UNIDENTIFIED FEMALE: I`m learning how to run machines.
LIESMAN: Eighteen-year-old Rebecca Espenal (ph) joins the three-year program as a senior in high school. After two years in the program that includes working with mentors, she`ll have an associate degree and a guaranteed job. It cost about $170,000 to train workers like Espenal. She`s one of about 15 in the program, including three veterans.
Public funds pay part of the cost, Siemens pays the rest. At the end, the company gets a skilled worker and Espenal gets a job, which can be tough for graduates in today`s economy.
For NIGHTLY BUSINESS REPORT, I`m Steve Liesman.
GHARIB: And coming up on the program, after a rough few years, a demand for private planes is taking off, but is the industry about to hit some turbulence?
But, first, here`s a check on how commodities, treasuries, and currencies fared today.
GHARIB: The planned merger of American Airlines and U.S. Airways which could create the world`s biggest carrier is now facing an antitrust suit. The lawsuit was filed in San Francisco on behalf of 40 consumers. It claims that the combined airline would lead to fewer lights, reduced service to smaller cities, a lower overall quality of services and higher ticket prices. It also says the merger means four airlines, United, Delta, Southwest, and the new American Airlines, would control 90 percent of all domestic flights.
MATHISEN: Well, if traveling onboard commercial airlines is not exactly your taste, it`s expensive, it`s not so attractive, you can always do what tens of thousands of other Americans do and that is fly their own planes.
And as Jane Wells shows us, the business of private airplane ownership is taking off fast.
UNIDENTIFIED MALE: We only need a 40-foot hanger to put this airplane in.
JANE WELLS, NIGHTLY BUSINESS REPORT CORRESPONDENT (voice-over): The private airplane business appears to be taking off.
JEREMY CRANE, CUSTOMER: I`ve been looking at planes for a year and I have my pilot license, so I want to get the plane that I`m going to fly.
KEN GOBLE, CIRRUS AIRCRAFT REG. SALES DIR: We actually have our biggest backlog that we`ve had since 2007.
WELLS: General Aviation can run from 130 grand to $65 million. But the industry says global sales fell during the recession from nearly $25 billion to less than $19 billion.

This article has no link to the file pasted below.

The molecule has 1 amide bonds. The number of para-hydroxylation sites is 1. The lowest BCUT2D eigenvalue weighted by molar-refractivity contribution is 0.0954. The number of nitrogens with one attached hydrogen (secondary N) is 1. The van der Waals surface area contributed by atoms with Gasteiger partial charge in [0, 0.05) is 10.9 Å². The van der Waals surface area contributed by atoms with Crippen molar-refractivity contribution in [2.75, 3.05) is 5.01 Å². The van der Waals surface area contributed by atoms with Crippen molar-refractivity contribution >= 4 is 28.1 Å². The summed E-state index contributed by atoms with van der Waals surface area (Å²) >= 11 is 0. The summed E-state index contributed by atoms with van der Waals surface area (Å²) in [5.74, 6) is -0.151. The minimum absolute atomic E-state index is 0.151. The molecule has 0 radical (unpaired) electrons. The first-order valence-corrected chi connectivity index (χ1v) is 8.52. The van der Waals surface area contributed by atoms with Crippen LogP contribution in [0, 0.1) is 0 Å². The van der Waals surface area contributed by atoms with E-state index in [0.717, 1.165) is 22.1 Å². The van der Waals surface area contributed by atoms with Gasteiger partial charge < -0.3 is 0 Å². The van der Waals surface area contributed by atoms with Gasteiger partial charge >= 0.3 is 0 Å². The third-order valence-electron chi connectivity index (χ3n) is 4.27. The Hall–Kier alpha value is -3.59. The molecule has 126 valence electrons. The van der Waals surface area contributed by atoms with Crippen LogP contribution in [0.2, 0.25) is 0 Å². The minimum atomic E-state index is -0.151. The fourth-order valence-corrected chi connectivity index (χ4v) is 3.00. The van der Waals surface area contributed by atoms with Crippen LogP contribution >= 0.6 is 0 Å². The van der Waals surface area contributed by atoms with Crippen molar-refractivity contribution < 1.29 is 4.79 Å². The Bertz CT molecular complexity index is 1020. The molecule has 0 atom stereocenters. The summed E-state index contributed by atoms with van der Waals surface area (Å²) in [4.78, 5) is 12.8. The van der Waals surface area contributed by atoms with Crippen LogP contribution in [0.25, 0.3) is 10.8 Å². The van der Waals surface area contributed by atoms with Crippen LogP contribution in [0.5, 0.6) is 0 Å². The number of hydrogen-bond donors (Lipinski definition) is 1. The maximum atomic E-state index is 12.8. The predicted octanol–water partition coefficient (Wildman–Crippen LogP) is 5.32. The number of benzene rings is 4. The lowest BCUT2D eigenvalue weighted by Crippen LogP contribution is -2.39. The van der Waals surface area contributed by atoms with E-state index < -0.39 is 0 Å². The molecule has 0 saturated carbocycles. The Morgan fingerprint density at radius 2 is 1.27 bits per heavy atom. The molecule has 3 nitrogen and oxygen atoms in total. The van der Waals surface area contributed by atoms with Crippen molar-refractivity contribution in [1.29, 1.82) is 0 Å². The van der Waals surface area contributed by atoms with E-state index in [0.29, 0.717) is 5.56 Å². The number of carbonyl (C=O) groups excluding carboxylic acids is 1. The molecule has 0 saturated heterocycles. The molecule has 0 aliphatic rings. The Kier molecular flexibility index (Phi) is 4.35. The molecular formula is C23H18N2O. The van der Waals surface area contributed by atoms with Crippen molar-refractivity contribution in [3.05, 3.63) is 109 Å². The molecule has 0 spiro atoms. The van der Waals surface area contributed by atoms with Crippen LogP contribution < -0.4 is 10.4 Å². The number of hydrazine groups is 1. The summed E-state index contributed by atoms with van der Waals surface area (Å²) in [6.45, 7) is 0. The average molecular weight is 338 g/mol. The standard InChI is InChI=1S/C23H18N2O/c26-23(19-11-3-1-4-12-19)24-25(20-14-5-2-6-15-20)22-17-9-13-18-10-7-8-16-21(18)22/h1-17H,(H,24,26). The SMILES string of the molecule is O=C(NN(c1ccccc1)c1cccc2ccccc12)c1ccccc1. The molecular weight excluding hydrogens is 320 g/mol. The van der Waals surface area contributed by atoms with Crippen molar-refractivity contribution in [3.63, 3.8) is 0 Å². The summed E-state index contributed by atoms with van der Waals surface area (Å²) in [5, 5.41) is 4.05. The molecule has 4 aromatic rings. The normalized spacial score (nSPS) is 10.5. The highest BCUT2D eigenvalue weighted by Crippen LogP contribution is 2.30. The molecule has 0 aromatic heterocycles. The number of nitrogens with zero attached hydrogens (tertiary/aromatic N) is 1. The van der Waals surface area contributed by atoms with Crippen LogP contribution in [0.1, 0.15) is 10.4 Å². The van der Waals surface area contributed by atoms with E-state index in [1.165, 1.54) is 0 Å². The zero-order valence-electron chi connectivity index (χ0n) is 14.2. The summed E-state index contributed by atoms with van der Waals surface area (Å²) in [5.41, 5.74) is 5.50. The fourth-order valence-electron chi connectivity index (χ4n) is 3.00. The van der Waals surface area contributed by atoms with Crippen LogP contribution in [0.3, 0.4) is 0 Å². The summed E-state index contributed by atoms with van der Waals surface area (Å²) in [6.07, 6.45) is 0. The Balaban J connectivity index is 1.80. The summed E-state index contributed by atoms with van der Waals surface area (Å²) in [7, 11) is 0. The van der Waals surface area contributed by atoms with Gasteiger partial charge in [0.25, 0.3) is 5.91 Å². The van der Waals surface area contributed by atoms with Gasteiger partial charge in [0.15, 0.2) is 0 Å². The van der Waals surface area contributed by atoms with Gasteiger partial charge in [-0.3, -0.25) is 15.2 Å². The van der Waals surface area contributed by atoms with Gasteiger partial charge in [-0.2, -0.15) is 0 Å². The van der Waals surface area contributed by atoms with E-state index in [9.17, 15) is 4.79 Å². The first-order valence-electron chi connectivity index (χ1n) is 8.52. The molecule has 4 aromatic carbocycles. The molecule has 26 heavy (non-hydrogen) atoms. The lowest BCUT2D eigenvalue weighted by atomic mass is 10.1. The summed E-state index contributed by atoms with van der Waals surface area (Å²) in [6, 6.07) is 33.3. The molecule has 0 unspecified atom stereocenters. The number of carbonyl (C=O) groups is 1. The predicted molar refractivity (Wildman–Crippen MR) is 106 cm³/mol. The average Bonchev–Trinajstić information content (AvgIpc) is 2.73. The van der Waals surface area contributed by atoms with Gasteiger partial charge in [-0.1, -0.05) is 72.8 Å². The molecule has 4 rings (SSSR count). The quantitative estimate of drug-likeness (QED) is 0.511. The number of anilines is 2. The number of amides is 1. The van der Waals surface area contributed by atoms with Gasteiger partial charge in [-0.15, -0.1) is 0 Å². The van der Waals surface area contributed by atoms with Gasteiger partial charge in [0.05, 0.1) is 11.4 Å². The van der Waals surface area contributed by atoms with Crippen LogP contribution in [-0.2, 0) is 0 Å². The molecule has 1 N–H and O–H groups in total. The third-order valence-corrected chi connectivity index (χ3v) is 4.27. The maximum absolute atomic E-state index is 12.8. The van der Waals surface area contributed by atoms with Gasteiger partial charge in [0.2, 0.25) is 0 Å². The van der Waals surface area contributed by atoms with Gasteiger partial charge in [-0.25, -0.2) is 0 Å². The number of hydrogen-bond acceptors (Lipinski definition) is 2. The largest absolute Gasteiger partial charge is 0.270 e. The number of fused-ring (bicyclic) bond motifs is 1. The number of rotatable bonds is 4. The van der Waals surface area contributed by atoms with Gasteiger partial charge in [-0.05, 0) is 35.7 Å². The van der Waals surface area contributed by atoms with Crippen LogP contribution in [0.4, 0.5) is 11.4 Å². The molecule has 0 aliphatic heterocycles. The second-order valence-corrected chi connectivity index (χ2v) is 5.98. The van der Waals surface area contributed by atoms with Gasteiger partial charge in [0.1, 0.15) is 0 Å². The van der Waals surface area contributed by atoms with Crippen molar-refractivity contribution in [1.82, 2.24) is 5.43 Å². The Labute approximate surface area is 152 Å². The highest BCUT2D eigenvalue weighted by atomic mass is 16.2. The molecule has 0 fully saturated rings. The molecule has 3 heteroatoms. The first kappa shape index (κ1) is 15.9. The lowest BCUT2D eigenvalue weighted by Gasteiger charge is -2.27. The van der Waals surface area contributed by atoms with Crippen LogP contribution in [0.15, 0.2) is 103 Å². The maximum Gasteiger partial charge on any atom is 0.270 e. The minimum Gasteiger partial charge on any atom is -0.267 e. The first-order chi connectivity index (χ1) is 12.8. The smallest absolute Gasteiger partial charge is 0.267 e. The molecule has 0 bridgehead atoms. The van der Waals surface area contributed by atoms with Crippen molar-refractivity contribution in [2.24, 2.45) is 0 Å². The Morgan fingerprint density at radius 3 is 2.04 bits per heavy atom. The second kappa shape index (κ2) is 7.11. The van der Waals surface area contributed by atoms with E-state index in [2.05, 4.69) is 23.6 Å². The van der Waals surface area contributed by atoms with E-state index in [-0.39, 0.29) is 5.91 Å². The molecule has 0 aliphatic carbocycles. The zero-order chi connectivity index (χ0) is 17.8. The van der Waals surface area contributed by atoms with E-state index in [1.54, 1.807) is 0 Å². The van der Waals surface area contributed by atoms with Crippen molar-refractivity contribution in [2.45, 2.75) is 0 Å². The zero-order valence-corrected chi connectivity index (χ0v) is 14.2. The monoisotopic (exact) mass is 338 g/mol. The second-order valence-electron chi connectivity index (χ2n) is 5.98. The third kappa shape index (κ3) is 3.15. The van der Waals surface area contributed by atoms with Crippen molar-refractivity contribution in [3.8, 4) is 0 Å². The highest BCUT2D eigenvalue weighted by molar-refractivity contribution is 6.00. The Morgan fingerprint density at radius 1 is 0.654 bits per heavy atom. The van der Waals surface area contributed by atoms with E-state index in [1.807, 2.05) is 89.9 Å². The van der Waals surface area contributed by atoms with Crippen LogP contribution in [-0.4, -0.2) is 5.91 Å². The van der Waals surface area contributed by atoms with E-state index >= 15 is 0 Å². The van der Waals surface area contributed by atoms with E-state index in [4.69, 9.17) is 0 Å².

GOBLE: Now, we went through pretty difficult years, but Cirrus has been a very innovative company. We`ve not sat on our laurels continuing to build the airplane the same way we did just five or six years ago.
WELLS: But two years ago, Minnesota-based Cirrus was bought by a Chinese governmentowned aviation company which infused it with cash. Cirrus began hiring and innovating.
UNIDENTIFIED MALE: You don`t get claustrophobic.
WELLS: Cirrus` new plane has a 65-foot diameter parachute which can be deployed for emergency landings and has been credited with saving 70 lives. A new seven to eight-passengerlight jet is scheduled for later this year.
(on camera): Overall, sales of general aviation aircraft globally, in the first quarter, showed a market improvement, according to the industry. The number of planes shipped jumped 10 percent from a year ago, and billings took off 42 percent to $4.6 billion.
(voice-over): Cessna is the current global leader and a number of general aviation plane sold, while Bombardier brings in the most dollars.
But aviation consultant Michael Boyd says it`s not all clear skies. Buying a plane is one thing, keeping it is another.
MICHAEL BOYD, THE BOYD GROUP CHMN: We see about 30,000 recreational airplanes from small jets, on down to Piper Cubs, coming out of the system over the next five years simply because of cost and fuel and other things.
WELLS: Add to that, hopes by the president to reduce tax breaks for private plane`s use for business and the flight plan for growth could hit turbulence, just as it was starting to regain altitude.
For NIGHTLY BUSINESS REPORT, I`m Jane Wells.
GHARIB: And finally tonight, the Statute of Liberty closed since super storm Sandy flooded Liberty Island back in October will reopen to the public tomorrow, just in time to celebrate the 4th of July. Officials are bracing for big crowds to visit the monument, that`s because it had been closed for more than a year to make repairs and reopen just a day before that storm hit.
And for a woman who`s nearly 127 years old, Lady Liberty looks pretty good, doesn`t she, Tyler?
MATHISEN: Always does, always does.
GHARIB: And that`s NIGHTLY BUSINESS REPORT for tonight, I`m Susie Gharib, thanks for watching.
MATHISEN: And I`m Tyler Mathisen. Thanks from me as well.
We will be here tomorrow night for a special July 4th edition of NIGHTLY BUSINESS REPORT. We hope you`ll join us.
Have a great evening, everybody.
Nightly Business Report transcripts and video are available on-line post broadcast at http://nbr.com. The program is transcribed by CQRC Transcriptions, LLC. Updates may be posted at a later date. The views of our guests and commentators are their own and do not necessarily represent the views of Nightly Business Report, or CNBC, Inc. Information presented on Nightly Business Report is not and should not be considered as investment advice. (c) 2013 CNBC, Inc.